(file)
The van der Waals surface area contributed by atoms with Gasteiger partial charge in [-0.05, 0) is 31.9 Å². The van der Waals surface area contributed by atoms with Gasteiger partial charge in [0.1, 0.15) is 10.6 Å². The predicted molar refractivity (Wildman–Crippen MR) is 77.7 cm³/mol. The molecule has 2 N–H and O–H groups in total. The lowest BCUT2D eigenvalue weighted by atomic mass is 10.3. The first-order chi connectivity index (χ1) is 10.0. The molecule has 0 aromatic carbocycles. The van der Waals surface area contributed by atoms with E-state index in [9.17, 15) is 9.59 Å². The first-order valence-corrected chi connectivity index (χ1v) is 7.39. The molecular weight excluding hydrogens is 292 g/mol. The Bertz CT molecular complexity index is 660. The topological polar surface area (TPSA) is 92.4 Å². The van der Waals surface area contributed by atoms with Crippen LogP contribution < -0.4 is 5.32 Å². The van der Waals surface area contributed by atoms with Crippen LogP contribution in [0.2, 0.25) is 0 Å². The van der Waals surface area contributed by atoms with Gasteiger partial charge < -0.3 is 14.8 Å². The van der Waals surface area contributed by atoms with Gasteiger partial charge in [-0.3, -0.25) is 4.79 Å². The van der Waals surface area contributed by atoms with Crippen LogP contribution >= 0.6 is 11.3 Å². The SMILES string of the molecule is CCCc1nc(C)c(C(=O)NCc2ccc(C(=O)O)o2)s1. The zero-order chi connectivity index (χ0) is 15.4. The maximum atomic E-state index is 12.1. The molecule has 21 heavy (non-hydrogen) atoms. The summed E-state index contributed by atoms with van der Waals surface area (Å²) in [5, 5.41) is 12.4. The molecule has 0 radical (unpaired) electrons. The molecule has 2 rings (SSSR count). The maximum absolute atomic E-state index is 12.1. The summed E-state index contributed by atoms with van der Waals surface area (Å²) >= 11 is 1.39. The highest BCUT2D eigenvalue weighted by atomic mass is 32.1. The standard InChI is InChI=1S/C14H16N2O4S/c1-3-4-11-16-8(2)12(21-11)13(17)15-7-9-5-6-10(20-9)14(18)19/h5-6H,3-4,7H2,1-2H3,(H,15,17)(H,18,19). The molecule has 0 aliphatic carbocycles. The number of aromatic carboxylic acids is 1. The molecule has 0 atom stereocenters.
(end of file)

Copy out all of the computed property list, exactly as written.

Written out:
The van der Waals surface area contributed by atoms with Gasteiger partial charge in [-0.05, 0) is 31.9 Å². The van der Waals surface area contributed by atoms with Gasteiger partial charge in [0.1, 0.15) is 10.6 Å². The predicted molar refractivity (Wildman–Crippen MR) is 77.7 cm³/mol. The molecule has 2 N–H and O–H groups in total. The lowest BCUT2D eigenvalue weighted by atomic mass is 10.3. The first-order chi connectivity index (χ1) is 10.0. The molecule has 0 aromatic carbocycles. The van der Waals surface area contributed by atoms with E-state index in [9.17, 15) is 9.59 Å². The first-order valence-corrected chi connectivity index (χ1v) is 7.39. The molecular weight excluding hydrogens is 292 g/mol. The Bertz CT molecular complexity index is 660. The topological polar surface area (TPSA) is 92.4 Å². The van der Waals surface area contributed by atoms with Crippen LogP contribution < -0.4 is 5.32 Å². The van der Waals surface area contributed by atoms with Crippen LogP contribution in [0.2, 0.25) is 0 Å². The van der Waals surface area contributed by atoms with Gasteiger partial charge < -0.3 is 14.8 Å². The van der Waals surface area contributed by atoms with Gasteiger partial charge in [-0.3, -0.25) is 4.79 Å². The van der Waals surface area contributed by atoms with Crippen LogP contribution >= 0.6 is 11.3 Å². The SMILES string of the molecule is CCCc1nc(C)c(C(=O)NCc2ccc(C(=O)O)o2)s1. The zero-order chi connectivity index (χ0) is 15.4. The maximum atomic E-state index is 12.1. The molecule has 21 heavy (non-hydrogen) atoms. The summed E-state index contributed by atoms with van der Waals surface area (Å²) in [5, 5.41) is 12.4. The molecule has 0 radical (unpaired) electrons. The molecule has 2 rings (SSSR count). The maximum absolute atomic E-state index is 12.1. The summed E-state index contributed by atoms with van der Waals surface area (Å²) >= 11 is 1.39. The highest BCUT2D eigenvalue weighted by atomic mass is 32.1. The standard InChI is InChI=1S/C14H16N2O4S/c1-3-4-11-16-8(2)12(21-11)13(17)15-7-9-5-6-10(20-9)14(18)19/h5-6H,3-4,7H2,1-2H3,(H,15,17)(H,18,19). The molecule has 0 aliphatic carbocycles. The number of aromatic carboxylic acids is 1. The molecule has 0 atom stereocenters.